News Research

The commercial property market is oversaturated says FNB

According to FNB, property brokers continue to see all three major commercial property buying or selling markets as oversupplied with the office market being the most oversupplied.

The FNB Commercial Property Broker Survey – Market Balance Q3 2021 has revealed that while the industrial market is still perceived as the strongest of the three commercial property sectors i.e., industrial, retail, and office, it is undersupplied.

However, an oversupply of property on the market relative to demand in all three property classes has continued in the 3rd quarter survey.

With the industrial property sector, it appears that all three coastal metros i.e., Cape Town, Nelson Mandela Bay, and eThekwini, are where relative market strength lies, with Gauteng metro regions being relatively weak, especially Johannesburg.

FNB expects to see a decline in average values on commercial property to decline during the remainder of 2021, following significant average value decline in 2020.

Average time on the market is still perceived as increasing in 2 of the 3 segments with industrial property the exception

The picture between the 3 major property sectors remains one where property brokers perceive industrial to be the strongest with an average time on the market for occupied properties of 20.03 weeks – an improvement on the 23.09 weeks in the case of retail and 34.65 weeks for office space.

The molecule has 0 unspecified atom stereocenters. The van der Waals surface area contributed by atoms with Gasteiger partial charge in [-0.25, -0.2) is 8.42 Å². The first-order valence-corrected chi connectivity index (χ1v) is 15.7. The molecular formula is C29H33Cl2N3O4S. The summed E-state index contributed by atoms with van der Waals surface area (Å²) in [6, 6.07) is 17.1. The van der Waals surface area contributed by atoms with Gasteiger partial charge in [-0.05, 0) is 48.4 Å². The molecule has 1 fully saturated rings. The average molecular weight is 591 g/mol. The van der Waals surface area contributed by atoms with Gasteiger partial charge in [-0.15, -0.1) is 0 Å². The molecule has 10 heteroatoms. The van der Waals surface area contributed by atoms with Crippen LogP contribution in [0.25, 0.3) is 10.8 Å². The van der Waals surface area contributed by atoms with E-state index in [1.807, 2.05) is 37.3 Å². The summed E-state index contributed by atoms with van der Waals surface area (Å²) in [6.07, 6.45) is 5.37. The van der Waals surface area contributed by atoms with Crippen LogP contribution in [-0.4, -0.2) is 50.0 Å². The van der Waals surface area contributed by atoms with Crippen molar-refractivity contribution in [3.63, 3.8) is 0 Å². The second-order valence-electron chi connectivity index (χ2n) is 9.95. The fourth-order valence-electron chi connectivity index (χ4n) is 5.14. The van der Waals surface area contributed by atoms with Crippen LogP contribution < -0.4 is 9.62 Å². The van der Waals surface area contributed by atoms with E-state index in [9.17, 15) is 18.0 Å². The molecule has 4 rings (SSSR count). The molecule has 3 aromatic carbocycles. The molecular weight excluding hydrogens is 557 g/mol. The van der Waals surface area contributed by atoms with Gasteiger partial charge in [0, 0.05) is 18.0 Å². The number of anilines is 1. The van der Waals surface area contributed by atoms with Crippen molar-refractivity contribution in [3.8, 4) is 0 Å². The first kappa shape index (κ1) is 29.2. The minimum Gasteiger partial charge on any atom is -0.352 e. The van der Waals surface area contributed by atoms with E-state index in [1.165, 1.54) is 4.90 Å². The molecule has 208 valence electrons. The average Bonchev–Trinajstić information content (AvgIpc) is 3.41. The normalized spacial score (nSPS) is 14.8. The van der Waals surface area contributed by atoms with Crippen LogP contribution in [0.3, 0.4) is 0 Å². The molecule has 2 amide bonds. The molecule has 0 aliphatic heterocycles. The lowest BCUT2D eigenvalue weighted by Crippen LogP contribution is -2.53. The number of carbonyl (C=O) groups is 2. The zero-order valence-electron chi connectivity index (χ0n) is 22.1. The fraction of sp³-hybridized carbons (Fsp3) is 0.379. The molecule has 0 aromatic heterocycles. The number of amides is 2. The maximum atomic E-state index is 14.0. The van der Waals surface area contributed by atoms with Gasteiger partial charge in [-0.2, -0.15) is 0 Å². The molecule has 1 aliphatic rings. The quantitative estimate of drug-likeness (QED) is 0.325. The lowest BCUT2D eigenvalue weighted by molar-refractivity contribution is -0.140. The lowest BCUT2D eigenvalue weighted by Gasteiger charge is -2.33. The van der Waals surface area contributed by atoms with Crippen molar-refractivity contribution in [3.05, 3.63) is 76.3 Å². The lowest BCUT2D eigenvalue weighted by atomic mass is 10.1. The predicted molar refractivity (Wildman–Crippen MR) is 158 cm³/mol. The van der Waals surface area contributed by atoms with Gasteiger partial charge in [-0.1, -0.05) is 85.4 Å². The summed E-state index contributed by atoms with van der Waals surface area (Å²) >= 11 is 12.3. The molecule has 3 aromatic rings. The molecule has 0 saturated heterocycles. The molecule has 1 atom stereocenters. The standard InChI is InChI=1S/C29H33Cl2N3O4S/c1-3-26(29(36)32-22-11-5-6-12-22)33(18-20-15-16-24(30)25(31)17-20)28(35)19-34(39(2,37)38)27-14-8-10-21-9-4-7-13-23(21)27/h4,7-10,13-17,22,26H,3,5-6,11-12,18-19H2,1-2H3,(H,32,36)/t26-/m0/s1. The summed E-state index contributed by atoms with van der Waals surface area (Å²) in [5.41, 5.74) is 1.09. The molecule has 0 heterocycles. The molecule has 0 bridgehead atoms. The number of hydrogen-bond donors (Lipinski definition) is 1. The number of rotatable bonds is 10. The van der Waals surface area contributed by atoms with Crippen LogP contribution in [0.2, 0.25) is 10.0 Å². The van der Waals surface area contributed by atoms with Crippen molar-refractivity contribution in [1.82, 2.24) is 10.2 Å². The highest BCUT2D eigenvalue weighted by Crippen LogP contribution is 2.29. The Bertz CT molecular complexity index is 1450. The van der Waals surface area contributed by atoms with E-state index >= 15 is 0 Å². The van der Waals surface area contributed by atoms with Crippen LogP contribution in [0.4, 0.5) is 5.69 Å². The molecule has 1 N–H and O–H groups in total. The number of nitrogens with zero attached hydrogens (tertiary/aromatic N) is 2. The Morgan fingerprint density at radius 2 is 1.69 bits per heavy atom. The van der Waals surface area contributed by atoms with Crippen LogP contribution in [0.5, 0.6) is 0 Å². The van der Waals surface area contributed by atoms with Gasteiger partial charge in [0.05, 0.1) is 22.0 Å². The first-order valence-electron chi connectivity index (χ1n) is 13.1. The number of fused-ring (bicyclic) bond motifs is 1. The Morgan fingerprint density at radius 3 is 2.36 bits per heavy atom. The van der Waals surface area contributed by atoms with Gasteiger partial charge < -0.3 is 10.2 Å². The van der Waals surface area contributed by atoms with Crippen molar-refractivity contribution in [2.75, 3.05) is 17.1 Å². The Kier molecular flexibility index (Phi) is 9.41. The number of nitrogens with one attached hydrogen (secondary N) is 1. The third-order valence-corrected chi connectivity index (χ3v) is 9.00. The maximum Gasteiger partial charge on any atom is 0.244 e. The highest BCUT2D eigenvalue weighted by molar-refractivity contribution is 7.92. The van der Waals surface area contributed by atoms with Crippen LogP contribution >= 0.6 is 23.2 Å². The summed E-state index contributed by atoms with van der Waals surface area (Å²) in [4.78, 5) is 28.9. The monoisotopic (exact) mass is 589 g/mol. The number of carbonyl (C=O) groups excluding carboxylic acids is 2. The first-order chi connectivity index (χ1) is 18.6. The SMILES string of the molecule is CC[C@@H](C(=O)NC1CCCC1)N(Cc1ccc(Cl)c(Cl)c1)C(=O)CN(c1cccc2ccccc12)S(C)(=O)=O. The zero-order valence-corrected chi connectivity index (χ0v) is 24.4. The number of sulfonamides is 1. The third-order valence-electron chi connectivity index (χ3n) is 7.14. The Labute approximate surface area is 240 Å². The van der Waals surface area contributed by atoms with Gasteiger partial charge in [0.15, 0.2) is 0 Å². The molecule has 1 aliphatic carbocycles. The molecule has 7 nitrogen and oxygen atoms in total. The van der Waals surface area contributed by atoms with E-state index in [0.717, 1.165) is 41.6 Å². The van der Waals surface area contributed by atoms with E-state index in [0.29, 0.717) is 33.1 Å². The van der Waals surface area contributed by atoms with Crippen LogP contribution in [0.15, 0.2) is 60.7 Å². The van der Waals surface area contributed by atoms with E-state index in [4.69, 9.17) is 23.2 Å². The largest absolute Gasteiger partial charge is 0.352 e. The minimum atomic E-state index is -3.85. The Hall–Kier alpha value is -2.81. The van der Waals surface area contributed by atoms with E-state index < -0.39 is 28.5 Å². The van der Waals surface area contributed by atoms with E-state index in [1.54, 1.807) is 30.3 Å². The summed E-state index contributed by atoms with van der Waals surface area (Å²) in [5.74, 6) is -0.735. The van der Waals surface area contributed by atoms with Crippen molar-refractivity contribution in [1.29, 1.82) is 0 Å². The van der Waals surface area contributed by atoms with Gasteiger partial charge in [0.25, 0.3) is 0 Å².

Vacant industrial properties averaged the shortest time on the market to the tune of 23.58 weeks, compared to 25.09 weeks in the case of retail space and 32.38 weeks in the case of office space in the 3rd quarter 2021 survey.

Interestingly, vacant office properties are perceived to be selling slightly faster than occupied office properties for the first time since the survey was launched in 2019. This may imply that vacant office properties for repurposing are becoming more popular in the market, but it may be too early to tell.

Perceptions regarding the direction of ‘average time on the market’ over the past 6 months

The property brokers are asked whether they believe that the average time on the market has increased, decreased, or stayed the same since the 6 months prior i.e., since 2021’s first quarter.

While the office and retail sectors returned a positive number, implying that most of the responses point towards an increase (market balance weakening) in average time of properties on the market compared to the 6 months prior, this increased bias has been seen consistently in quarterly surveys since early-to-mid 2019.

The office index showed the weakest reading during the third quarter (+33.34), which was mildly up from the +20.63 of the previous quarter. The retail index showed a similar reading of +19.56 during the third quarter of 2021, also slightly higher than its prior quarter of +13.47.

The only market to buck the trend appears to have been industrial, which showed a negative reading of -10, indicating a bias towards declining average time on the market for the third consecutive quarter and pointing to an improving demand-supply balance in this market.

Industrial property is the only market turning to a declining trend since early-2021, sometime after the end of hard lockdown.

The ‘increasing time on market’ bias has become less pronounced in the office and retail sectors since spikes in the 2 winter quarters of 2020. This has much to do with the end of hard lockdowns that happened around that time. It was difficult to do property trades during hard lockdowns, while the economy was in an extremely deep recession but the fact that the brokers still have a bias towards lengthening average time on market continues to reflect the recessionary economic times in which South Africa finds itself, with Real GDP still not back to 2019 pre-Covid-19 levels.